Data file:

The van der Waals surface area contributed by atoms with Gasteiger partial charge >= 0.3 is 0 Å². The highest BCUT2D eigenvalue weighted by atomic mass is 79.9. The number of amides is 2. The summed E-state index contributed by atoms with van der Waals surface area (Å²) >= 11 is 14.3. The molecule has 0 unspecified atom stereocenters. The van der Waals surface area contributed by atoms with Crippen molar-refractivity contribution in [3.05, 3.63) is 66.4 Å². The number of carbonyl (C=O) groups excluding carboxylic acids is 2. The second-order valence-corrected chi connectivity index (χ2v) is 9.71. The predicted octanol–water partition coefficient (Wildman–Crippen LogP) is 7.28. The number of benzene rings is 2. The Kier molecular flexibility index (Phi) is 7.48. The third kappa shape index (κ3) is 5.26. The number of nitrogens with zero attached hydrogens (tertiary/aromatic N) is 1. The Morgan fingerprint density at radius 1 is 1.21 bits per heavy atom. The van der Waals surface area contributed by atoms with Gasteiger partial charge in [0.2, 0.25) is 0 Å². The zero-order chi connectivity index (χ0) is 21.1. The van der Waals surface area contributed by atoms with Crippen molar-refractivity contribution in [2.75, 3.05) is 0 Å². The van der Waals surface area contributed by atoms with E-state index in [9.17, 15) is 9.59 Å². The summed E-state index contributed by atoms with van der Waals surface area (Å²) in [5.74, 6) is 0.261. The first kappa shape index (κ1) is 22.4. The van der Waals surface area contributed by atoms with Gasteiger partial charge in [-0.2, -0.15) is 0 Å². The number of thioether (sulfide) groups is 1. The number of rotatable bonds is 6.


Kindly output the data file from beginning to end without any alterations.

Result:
The van der Waals surface area contributed by atoms with Gasteiger partial charge >= 0.3 is 0 Å². The highest BCUT2D eigenvalue weighted by atomic mass is 79.9. The number of amides is 2. The summed E-state index contributed by atoms with van der Waals surface area (Å²) >= 11 is 14.3. The molecule has 0 unspecified atom stereocenters. The van der Waals surface area contributed by atoms with Crippen molar-refractivity contribution in [3.05, 3.63) is 66.4 Å². The number of carbonyl (C=O) groups excluding carboxylic acids is 2. The second-order valence-corrected chi connectivity index (χ2v) is 9.71. The predicted octanol–water partition coefficient (Wildman–Crippen LogP) is 7.28. The number of benzene rings is 2. The Kier molecular flexibility index (Phi) is 7.48. The third kappa shape index (κ3) is 5.26. The number of nitrogens with zero attached hydrogens (tertiary/aromatic N) is 1. The Morgan fingerprint density at radius 1 is 1.21 bits per heavy atom. The van der Waals surface area contributed by atoms with Gasteiger partial charge in [0.2, 0.25) is 0 Å². The zero-order chi connectivity index (χ0) is 21.1. The van der Waals surface area contributed by atoms with Crippen molar-refractivity contribution in [2.75, 3.05) is 0 Å². The van der Waals surface area contributed by atoms with E-state index in [9.17, 15) is 9.59 Å². The summed E-state index contributed by atoms with van der Waals surface area (Å²) in [5.74, 6) is 0.261. The first kappa shape index (κ1) is 22.4. The van der Waals surface area contributed by atoms with Gasteiger partial charge in [-0.2, -0.15) is 0 Å². The number of thioether (sulfide) groups is 1. The number of rotatable bonds is 6.